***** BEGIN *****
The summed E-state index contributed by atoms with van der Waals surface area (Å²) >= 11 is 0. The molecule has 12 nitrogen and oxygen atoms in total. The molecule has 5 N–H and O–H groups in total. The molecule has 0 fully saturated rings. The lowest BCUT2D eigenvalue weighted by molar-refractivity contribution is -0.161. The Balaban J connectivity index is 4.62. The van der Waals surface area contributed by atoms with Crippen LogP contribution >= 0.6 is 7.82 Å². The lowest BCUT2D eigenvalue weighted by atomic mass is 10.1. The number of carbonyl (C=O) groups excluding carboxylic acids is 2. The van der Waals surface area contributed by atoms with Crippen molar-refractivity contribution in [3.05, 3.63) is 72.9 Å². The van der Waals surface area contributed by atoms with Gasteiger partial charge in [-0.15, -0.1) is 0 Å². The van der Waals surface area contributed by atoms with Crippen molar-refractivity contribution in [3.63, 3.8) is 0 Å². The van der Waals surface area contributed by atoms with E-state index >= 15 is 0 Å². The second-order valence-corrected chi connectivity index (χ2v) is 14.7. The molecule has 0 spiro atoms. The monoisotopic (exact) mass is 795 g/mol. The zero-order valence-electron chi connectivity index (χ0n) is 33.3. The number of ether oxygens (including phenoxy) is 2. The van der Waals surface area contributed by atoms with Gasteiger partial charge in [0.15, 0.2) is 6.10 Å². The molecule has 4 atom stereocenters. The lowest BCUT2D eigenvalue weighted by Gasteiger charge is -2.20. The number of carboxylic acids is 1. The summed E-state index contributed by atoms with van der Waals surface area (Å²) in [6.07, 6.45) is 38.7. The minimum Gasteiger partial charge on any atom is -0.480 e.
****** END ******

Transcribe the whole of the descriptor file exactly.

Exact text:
The summed E-state index contributed by atoms with van der Waals surface area (Å²) >= 11 is 0. The molecule has 12 nitrogen and oxygen atoms in total. The molecule has 5 N–H and O–H groups in total. The molecule has 0 fully saturated rings. The lowest BCUT2D eigenvalue weighted by molar-refractivity contribution is -0.161. The Balaban J connectivity index is 4.62. The van der Waals surface area contributed by atoms with Crippen LogP contribution >= 0.6 is 7.82 Å². The lowest BCUT2D eigenvalue weighted by atomic mass is 10.1. The number of carbonyl (C=O) groups excluding carboxylic acids is 2. The van der Waals surface area contributed by atoms with Crippen molar-refractivity contribution in [3.05, 3.63) is 72.9 Å². The van der Waals surface area contributed by atoms with Gasteiger partial charge in [-0.15, -0.1) is 0 Å². The van der Waals surface area contributed by atoms with Crippen molar-refractivity contribution in [3.63, 3.8) is 0 Å². The van der Waals surface area contributed by atoms with E-state index >= 15 is 0 Å². The second-order valence-corrected chi connectivity index (χ2v) is 14.7. The molecule has 0 spiro atoms. The monoisotopic (exact) mass is 795 g/mol. The zero-order valence-electron chi connectivity index (χ0n) is 33.3. The number of ether oxygens (including phenoxy) is 2. The van der Waals surface area contributed by atoms with Gasteiger partial charge in [0.15, 0.2) is 6.10 Å². The molecule has 4 atom stereocenters. The lowest BCUT2D eigenvalue weighted by Gasteiger charge is -2.20. The number of carboxylic acids is 1. The summed E-state index contributed by atoms with van der Waals surface area (Å²) in [6.07, 6.45) is 38.7. The minimum Gasteiger partial charge on any atom is -0.480 e.